What is an Insurance Property Inspection?

Posted By: Eve Hoelzel ICOR Blog & News ,

When a real estate investor purchases a new rental property and finds a proper insurance policy to provide coverage, the insurance carrier will then continue the process with an inspection in the first 30 days of submission.   A property insurance inspection for residential or commercial buildings will assess the replacement cost, identify any risks to correct, and confirm eligibility for the insurance carrier’s terms and conditions. 

A property insurance inspection benefits both the owner and insurance carrier.  It can give a property owner peace of mind that the structure’s conditions are safe for an investment property and that it has been accepted by the carrier to provide coverage.  In some situations, the inspector could reveal unknown pre-existing damage or a liability risk for the property owner. The owner must then correct the issues within a specified deadline. The average time limit to correct these results after an inspection is 30 days.

Depending on the dwelling limit, the insurance inspection may consist of an exterior and interior inspection.  High value homes often require an interior inspection to reassure the properties’ high-end features and value.  However, most rental properties only require an exterior inspection to look at the property’s conditions and current materials.  The inspector will look at the roof, siding, chimney, entrance and windows. Other potential hazards would include trees, damaged sidewalks, or driveway debris etc. The inspector will document these results and take photos to complete the report.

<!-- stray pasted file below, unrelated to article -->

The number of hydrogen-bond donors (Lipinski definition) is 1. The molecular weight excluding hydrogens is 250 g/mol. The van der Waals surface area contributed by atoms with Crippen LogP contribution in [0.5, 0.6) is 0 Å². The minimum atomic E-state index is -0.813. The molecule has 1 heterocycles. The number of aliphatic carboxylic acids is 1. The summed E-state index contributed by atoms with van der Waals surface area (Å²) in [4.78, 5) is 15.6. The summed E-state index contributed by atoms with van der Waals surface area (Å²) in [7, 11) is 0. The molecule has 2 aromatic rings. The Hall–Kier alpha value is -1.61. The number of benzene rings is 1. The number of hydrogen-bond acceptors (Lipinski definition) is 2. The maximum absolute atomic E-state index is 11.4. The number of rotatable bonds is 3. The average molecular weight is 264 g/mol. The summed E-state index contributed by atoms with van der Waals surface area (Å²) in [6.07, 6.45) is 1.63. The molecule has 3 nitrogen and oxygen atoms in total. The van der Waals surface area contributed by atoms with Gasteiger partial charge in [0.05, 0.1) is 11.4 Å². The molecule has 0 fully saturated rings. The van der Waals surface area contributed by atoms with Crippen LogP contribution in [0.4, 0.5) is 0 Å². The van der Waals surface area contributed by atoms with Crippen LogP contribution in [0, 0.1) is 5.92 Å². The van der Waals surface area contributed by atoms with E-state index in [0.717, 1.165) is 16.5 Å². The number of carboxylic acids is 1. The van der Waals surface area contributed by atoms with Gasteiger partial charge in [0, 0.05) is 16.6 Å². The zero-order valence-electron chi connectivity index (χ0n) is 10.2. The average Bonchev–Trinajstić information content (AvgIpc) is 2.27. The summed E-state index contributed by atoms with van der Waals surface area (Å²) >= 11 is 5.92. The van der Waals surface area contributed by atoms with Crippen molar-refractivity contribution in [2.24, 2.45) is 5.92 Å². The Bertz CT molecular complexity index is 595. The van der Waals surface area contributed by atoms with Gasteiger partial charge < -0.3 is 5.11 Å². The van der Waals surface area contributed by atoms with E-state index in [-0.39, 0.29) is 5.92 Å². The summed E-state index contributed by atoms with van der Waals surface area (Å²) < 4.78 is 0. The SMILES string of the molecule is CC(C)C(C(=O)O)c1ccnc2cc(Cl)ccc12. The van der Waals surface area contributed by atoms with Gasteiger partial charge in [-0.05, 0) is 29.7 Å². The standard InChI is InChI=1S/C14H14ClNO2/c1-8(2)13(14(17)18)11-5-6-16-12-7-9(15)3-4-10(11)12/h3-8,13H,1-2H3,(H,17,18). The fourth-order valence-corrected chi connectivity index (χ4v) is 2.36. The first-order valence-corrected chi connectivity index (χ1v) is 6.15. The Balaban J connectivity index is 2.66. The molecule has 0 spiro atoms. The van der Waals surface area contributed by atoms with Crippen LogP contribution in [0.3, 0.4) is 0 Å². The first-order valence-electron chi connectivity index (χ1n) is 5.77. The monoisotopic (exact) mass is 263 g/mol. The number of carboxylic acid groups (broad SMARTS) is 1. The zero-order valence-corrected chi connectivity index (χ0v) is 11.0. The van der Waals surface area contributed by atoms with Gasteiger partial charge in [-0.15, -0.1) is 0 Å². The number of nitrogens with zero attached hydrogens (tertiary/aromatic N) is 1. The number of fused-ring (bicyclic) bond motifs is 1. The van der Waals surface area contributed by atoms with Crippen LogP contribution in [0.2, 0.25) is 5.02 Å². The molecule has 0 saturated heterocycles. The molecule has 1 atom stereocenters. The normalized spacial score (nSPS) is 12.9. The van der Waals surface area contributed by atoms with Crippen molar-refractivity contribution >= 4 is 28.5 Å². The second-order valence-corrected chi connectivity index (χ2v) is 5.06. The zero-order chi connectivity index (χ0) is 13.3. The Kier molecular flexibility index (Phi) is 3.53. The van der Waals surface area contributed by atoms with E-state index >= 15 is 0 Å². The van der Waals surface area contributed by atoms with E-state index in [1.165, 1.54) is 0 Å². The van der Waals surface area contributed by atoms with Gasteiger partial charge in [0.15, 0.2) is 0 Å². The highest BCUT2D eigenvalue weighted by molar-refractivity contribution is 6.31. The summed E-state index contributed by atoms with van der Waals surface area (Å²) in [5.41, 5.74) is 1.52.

Each carrier’s inspection list varies, but below are some of the most common items the inspector will be looking for:

  • Dwelling conditions
  • Age and type of roof
  • Type of siding
  • Number of floors
  • Type of foundation
  • Cracks on foundation
  • Number of units if multifamily
  • Occupancy

After you have signed and submitted your new insurance application, your agent should notify you of the upcoming inspection.  That way you can be prepared prior to the inspector arriving, it is highly recommended that you assess the following areas:

  • Roof for any loose or missing shingles.
  • Gutters are secured to the home properly and clear out any debris.
  • Trim any overhanging branches or dead limbs that could present a hazard to roofing or other parts of the home.
  • Remove any remodeling debris
  • Assess any other potential hazards.

If your real estate property does not pass the inspection and you disagree with the inspector’s decision, you can meet with your insurance agent to discuss the failed inspection further. There are situations where the inspector makes a mistake and assesses another property.  Your insurance agent can request a second inspection (in most cases) to fix the misunderstanding or may be able to send updated photos to the underwriter. 

When the insurance carrier cancels an insurance policy due to a failed inspection, you should have an average of 30 days to discuss the cancelation with your agent, there will be three options:

  • Make the necessary repairs within the time frame given by the carrier.
  • Dispute the unfair cancellation with a complaint with the Division of Insurance.
  • Shop for a different insurance company (please remember you will have another inspection with the new carrier).

Any concerns regarding the property insurance conditions, occupancy, or type of ownership should be addressed with your agent to avoid having any issues with the insurance inspection and eligibility.  I personally have been an insurance agent for real estate investors for several years and would be happy to answer any questions potential investors might have. Please feel free to reach out to me anytime!